During a meeting organized on Wednesday afternoon to review the results of previous sidewalk clearing efforts, Chairman of the District 1 People’s Committee Tran The Thuan stated that two teams would be in charge of continuing the campaign.
The first group will be led by Chairman Thuan and Deputy Chairman Hai, while the second team will be managed by other district leaders.
The patrols will focus on areas with a continued history of illegal occupancy.
Between January 16 and April 14, local authorities inspected the neighborhood 46 times, making reports for 203 cars and 245 motorbikes and removing 812 objects that encroached on promenades, Thuan said.
The People’s Committees in 10 wards of the district have also issued fines worth a combined VND3.2 billion (US$140,992), the official continued.
Local residents have shown support for the effort by removing over 3,400 objects and keeping business operations from occupying the footpaths.
The sidewalk of Ly Tu Trong Street in District 1, Ho Chi Minh City was heavily occupied on May 20, 2017. Photo: Tuoi Tre
Several street vendors have been aided in relocating to legitimate venues or switching to other professions.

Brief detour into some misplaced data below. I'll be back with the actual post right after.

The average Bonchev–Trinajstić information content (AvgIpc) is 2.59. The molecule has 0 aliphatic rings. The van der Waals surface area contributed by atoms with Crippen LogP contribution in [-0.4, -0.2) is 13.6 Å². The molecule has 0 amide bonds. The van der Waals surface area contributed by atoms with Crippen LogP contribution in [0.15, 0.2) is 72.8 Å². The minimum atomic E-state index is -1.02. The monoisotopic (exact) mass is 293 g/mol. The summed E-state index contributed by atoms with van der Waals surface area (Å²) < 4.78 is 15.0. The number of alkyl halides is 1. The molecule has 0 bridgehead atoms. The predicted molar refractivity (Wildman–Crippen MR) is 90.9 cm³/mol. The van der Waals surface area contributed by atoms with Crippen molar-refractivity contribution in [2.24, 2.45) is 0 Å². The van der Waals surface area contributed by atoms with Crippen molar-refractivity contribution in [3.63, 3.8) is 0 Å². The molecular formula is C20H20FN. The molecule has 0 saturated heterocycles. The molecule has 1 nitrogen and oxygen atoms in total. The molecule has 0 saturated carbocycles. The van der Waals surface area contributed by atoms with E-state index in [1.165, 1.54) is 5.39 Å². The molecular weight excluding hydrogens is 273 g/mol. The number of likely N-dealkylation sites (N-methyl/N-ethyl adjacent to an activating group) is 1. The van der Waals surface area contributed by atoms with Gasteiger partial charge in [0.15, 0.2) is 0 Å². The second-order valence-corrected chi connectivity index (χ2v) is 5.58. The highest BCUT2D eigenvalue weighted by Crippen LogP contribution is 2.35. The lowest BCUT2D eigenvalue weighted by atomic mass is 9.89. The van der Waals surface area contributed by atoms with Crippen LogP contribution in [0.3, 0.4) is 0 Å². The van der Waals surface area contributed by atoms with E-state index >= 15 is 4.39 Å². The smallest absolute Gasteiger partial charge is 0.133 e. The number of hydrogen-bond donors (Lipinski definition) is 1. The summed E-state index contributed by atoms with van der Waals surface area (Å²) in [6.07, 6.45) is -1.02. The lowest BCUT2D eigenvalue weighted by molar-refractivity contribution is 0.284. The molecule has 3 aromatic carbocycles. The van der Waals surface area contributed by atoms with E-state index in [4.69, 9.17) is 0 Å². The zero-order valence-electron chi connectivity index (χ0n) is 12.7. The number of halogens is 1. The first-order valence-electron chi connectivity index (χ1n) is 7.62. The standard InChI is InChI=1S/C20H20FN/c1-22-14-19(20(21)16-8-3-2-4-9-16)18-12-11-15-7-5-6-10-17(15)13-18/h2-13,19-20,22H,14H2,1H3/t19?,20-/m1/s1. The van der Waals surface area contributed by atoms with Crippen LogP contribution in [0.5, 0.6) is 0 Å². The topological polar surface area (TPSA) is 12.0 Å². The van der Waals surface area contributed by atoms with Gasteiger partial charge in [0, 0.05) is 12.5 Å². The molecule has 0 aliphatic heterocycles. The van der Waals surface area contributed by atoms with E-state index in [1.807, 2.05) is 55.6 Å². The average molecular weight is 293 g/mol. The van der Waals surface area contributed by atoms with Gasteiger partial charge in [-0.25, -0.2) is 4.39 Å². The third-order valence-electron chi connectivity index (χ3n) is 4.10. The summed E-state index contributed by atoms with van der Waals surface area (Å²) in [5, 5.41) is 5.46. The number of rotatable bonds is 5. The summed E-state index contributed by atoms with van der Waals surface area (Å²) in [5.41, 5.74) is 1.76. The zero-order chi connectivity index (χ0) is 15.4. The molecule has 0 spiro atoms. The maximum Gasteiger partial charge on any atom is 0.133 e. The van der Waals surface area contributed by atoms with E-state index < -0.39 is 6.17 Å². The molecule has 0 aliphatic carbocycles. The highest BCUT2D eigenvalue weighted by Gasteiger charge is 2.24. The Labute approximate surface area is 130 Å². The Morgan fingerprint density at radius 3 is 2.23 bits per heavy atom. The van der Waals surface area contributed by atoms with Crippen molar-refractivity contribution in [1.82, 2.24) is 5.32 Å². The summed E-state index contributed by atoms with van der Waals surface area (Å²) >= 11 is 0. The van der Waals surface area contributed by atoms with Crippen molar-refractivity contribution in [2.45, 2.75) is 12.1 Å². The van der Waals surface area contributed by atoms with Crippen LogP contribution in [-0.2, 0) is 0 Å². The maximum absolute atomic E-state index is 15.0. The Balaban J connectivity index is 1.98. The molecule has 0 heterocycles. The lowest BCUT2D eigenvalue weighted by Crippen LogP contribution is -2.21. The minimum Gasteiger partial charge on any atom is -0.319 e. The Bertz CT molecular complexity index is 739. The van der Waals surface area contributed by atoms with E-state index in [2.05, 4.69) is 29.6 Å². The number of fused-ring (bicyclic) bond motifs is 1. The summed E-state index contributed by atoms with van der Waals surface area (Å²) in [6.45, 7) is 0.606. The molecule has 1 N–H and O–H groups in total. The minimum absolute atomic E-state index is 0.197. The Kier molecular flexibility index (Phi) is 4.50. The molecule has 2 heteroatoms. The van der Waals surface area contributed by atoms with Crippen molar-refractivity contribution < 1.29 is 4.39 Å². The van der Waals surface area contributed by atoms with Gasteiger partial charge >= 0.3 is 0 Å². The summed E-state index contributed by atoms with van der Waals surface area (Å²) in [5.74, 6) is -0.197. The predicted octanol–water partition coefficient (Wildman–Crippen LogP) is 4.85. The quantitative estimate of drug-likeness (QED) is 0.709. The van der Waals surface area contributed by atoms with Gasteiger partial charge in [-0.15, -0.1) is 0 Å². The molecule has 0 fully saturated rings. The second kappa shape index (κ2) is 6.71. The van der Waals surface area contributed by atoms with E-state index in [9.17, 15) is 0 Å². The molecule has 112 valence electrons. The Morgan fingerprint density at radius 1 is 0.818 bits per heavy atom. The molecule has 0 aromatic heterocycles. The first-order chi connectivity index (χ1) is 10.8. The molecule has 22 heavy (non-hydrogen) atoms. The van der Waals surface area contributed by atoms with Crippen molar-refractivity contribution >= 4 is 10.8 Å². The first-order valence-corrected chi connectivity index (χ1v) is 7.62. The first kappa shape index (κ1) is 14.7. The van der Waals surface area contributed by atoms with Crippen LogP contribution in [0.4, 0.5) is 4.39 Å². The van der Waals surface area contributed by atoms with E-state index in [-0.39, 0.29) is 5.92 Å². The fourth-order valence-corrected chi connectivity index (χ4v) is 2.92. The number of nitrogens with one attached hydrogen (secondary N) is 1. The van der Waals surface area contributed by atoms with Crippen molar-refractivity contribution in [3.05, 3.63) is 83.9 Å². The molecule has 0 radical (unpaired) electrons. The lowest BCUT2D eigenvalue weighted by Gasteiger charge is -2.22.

Positive results have been recorded on 116 out of 134 streets in the district, accounting for 86 percent, Thuan stated.
However, the occupancy of the public space still occurs on such streets as Hoang Sa, Ba Le Chan, Nguyen Dinh Chieu, Nguyen Hue Walking Street, De Tham, and Co Giang.
The two groups of officers led by district leaders are expected to deal with the repeated violations, he said.
A separate team will carry out sudden inspection during the night and on weekends along busy streets.
Other solutions include building smart parking lots and operating school buses were also suggested to assist the ongoing ‘sidewalk clearing’ drive.
The efforts began on January 16 when Deputy Chairman Hai led a team of district officials and police officers to fine those who occupied the sidewalks on multiple streets in the downtown area.
In mid-May, Hai stated he had been forced to put the campaign on hold due to orders from the district.